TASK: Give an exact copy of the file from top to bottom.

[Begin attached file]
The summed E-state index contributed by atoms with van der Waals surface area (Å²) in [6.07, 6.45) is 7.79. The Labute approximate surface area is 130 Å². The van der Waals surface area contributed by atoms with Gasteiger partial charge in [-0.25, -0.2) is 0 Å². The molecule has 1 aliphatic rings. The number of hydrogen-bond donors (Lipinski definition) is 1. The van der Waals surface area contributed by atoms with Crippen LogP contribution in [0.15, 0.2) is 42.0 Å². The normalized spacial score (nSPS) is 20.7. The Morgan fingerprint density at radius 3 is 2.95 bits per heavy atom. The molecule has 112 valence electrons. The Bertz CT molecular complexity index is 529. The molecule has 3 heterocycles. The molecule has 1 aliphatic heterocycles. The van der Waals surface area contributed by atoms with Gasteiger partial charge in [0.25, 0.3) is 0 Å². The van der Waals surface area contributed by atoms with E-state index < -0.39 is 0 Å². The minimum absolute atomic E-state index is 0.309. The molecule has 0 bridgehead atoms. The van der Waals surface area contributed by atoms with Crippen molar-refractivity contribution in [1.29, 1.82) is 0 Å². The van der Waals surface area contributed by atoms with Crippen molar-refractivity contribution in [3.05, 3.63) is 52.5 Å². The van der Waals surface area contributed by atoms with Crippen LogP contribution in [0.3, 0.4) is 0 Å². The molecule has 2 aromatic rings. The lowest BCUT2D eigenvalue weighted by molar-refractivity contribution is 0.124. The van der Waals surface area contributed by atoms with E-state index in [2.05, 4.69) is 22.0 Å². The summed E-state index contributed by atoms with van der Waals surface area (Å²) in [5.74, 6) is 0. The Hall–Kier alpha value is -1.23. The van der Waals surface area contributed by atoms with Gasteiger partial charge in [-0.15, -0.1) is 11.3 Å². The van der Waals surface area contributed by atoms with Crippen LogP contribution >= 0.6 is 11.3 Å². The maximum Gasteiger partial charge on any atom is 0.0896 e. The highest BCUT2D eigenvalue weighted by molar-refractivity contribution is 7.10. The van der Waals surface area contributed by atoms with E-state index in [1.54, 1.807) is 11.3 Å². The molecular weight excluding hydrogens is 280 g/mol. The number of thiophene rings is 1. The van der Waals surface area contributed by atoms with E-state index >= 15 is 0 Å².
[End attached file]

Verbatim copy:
The summed E-state index contributed by atoms with van der Waals surface area (Å²) in [6.07, 6.45) is 7.79. The Labute approximate surface area is 130 Å². The van der Waals surface area contributed by atoms with Gasteiger partial charge in [-0.25, -0.2) is 0 Å². The molecule has 1 aliphatic rings. The number of hydrogen-bond donors (Lipinski definition) is 1. The van der Waals surface area contributed by atoms with Crippen LogP contribution in [0.15, 0.2) is 42.0 Å². The normalized spacial score (nSPS) is 20.7. The Morgan fingerprint density at radius 3 is 2.95 bits per heavy atom. The molecule has 112 valence electrons. The Bertz CT molecular complexity index is 529. The molecule has 3 heterocycles. The molecule has 1 aliphatic heterocycles. The van der Waals surface area contributed by atoms with Gasteiger partial charge in [0.25, 0.3) is 0 Å². The van der Waals surface area contributed by atoms with E-state index < -0.39 is 0 Å². The minimum absolute atomic E-state index is 0.309. The molecule has 0 bridgehead atoms. The van der Waals surface area contributed by atoms with Crippen molar-refractivity contribution in [1.29, 1.82) is 0 Å². The van der Waals surface area contributed by atoms with Crippen molar-refractivity contribution in [3.05, 3.63) is 52.5 Å². The van der Waals surface area contributed by atoms with Crippen LogP contribution in [0.3, 0.4) is 0 Å². The molecule has 2 aromatic rings. The lowest BCUT2D eigenvalue weighted by molar-refractivity contribution is 0.124. The van der Waals surface area contributed by atoms with E-state index in [2.05, 4.69) is 22.0 Å². The summed E-state index contributed by atoms with van der Waals surface area (Å²) in [5.74, 6) is 0. The Hall–Kier alpha value is -1.23. The van der Waals surface area contributed by atoms with Gasteiger partial charge in [-0.15, -0.1) is 11.3 Å². The van der Waals surface area contributed by atoms with Crippen LogP contribution >= 0.6 is 11.3 Å². The maximum Gasteiger partial charge on any atom is 0.0896 e. The highest BCUT2D eigenvalue weighted by molar-refractivity contribution is 7.10. The van der Waals surface area contributed by atoms with E-state index in [1.54, 1.807) is 11.3 Å². The molecular weight excluding hydrogens is 280 g/mol. The number of thiophene rings is 1. The van der Waals surface area contributed by atoms with E-state index >= 15 is 0 Å².